Ronnholm (1962) noted that in Patterns 1 and 2, interprismatic material lies between true prisms, whereas in Pattern 3, prism heads (circular regions) are separated by prism tails, there is no true interprismatic enamel.[12]

Although Boyde's scheme has been widely used in primate enamel studies, it has been suggested that prism patterns in many primate species are so variable that it may be more practical to distinguish only between “closed” (Pattern 1) and “open” (Pattern 2 and 3) prisms.[8]

The microphotographs of the prints correspond to the above patterns of enamel as seen under the electron microscope and also simulated the pattern descriptions attempted in the previous studies, thereby establishing the authenticity of the technique used.

The enamel prints for teeth registered in the present study showed a similar combination of prism patterns which form the basis for identification. We have corroborated the expression of the pattern by SEM. The significant feature of this technique is the print pattern corresponds to the prism pattern of the enamel rods.

Radlanski et al. demonstrated that it is possible to follow a prism from the enamel dentin junction (EDJ) to the surface using SEM serial sections and confocal laser scanning microscopy imaging. Thereby opening a scope for digital storage.[13]

The method employed is feasible and reproducible. When the master set was compared with random copies of the sets, a 100% recall and match of all the prints were obtained for both SEM pattern and corresponding cellophane print.

The present technique appears to be compatible for digital assessment as well. Photographs of the prints were digitized into image files at standard magnification and resolution using Adobe Photoshop version 12.0 (adobe systems, Adobe World Headquarters, San Jose, California, U.S.). Patterns of these images were obtained with the help of a pattern producing software RapidSizer which created wavy patterns of the images. The patterns contained all the variations presented in the ink–prints which were comprehensible. The long and short prism patterns were then manually highlighted and classified for each sample. 100% assessment was achieved during double-blind assessment of these patterns.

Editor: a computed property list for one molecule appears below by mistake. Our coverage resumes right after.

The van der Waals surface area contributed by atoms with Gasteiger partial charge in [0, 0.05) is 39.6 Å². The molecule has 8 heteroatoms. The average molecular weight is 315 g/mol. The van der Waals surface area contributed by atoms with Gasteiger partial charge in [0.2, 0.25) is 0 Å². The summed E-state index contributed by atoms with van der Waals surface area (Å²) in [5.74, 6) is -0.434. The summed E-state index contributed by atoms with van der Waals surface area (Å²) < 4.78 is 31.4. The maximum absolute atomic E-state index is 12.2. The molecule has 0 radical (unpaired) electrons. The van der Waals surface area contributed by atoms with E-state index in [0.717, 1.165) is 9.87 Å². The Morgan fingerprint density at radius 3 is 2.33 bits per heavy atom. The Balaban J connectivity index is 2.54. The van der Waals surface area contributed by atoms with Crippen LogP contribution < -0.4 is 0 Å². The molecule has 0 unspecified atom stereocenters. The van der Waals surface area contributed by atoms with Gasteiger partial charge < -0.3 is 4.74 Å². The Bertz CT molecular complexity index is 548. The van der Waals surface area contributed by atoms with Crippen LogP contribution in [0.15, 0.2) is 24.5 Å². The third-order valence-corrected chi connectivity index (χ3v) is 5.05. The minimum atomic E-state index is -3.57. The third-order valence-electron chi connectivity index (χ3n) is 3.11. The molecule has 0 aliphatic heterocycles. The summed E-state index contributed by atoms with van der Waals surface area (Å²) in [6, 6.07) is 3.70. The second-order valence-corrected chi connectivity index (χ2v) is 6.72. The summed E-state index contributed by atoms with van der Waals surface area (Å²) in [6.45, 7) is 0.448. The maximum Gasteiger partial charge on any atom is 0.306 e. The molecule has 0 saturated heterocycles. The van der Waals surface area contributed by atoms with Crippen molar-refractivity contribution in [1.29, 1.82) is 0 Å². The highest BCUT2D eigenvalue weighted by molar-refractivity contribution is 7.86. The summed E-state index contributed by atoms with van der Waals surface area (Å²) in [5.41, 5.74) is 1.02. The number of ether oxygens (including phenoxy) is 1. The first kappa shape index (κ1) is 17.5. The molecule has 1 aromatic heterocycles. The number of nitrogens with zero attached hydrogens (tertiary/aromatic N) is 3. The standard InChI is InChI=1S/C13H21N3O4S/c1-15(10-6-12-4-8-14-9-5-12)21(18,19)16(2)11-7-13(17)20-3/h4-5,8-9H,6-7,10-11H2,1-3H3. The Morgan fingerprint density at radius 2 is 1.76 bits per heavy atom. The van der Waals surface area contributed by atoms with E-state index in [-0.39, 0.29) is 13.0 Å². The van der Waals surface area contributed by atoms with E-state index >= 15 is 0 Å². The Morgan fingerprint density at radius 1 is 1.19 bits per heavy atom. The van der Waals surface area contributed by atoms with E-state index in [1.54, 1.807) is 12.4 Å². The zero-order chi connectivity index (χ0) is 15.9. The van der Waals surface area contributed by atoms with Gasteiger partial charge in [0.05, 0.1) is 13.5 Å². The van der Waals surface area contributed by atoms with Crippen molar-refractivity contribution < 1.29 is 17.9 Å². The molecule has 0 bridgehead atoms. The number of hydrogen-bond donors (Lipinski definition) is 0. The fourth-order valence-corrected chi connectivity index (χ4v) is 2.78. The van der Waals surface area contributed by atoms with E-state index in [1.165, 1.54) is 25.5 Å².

The present technique is similar to the Verifinger software (Neurotechnology, Laisves pr. 125A, Vilnius, LT-06118, Baltic, Lithuania) used for the identification of fingerprints. The creation of a database from these images would make electronic storage possible for identification. The only drawback in the present method is the lack of automated software for a match from a database.

Attempts have been made to deduce enamel patterns using Verifinger® software in the past. However, patterns obtained by this software does not resemble the actual topography of enamel surface as in the SEM The application of biometrics using Verifinger® software is further not convincing as it is designed to recognize ridges on the finger surface, such a presentation is absent on teeth, hence makes teeth inappropriate to serve as a template for recording of minutiae, which are basic units in dermatoglyphics.[14],[15],[16]

The present study, thus, shows an avenue on designing of exclusive algorithms by attributing geometrical values for establishment ameloglyphics as a reliable tool in personal identification and maintaining identification records. Ameloglyphics can be proved to be a potent tool in maintaining personal identification records as it is unique, nonintrusively acquired and can be stored as an easily transmittable form of a database.

As the concept of ameloglyphics is in its nascent stage, the manual method adopted for patterns recognition in the present study is bound to have few limitations too. The prism patterns are two-dimensional descriptions, and hence, there may be far more variability in shape and alignment than in the schematic diagrams. However, limitations can certainly be conquered with a more channelized and digitized approach in creating recognition patterns. It is clearly evident from the present study that ameloglyphics are a sustainable and value-addition tool in the armamentarium of a forensic odontologist. The ease of obtaining prints, the high degree of reproducibility and the specificity of individual patterns parallel dermatoglyphics and should certainly serve as a legally acceptable form of identification.[17]

The study also highlights that a new set of algorithms need to be established to record teeth patterns. Existing softwares for recording fingerprint patterns cannot be applied to record enamel prints.


The small sample size of (n = 10).


Ameloglyphics is a science with sound scientific basis. Currently, the science is in an evolving stage. The development of exclusive software would lead to the establishment of more authentic and reproducible database for personal identification in the field of forensic odontology.

Financial support and sponsorship


Conflicts of interest

There are no conflicts of interest.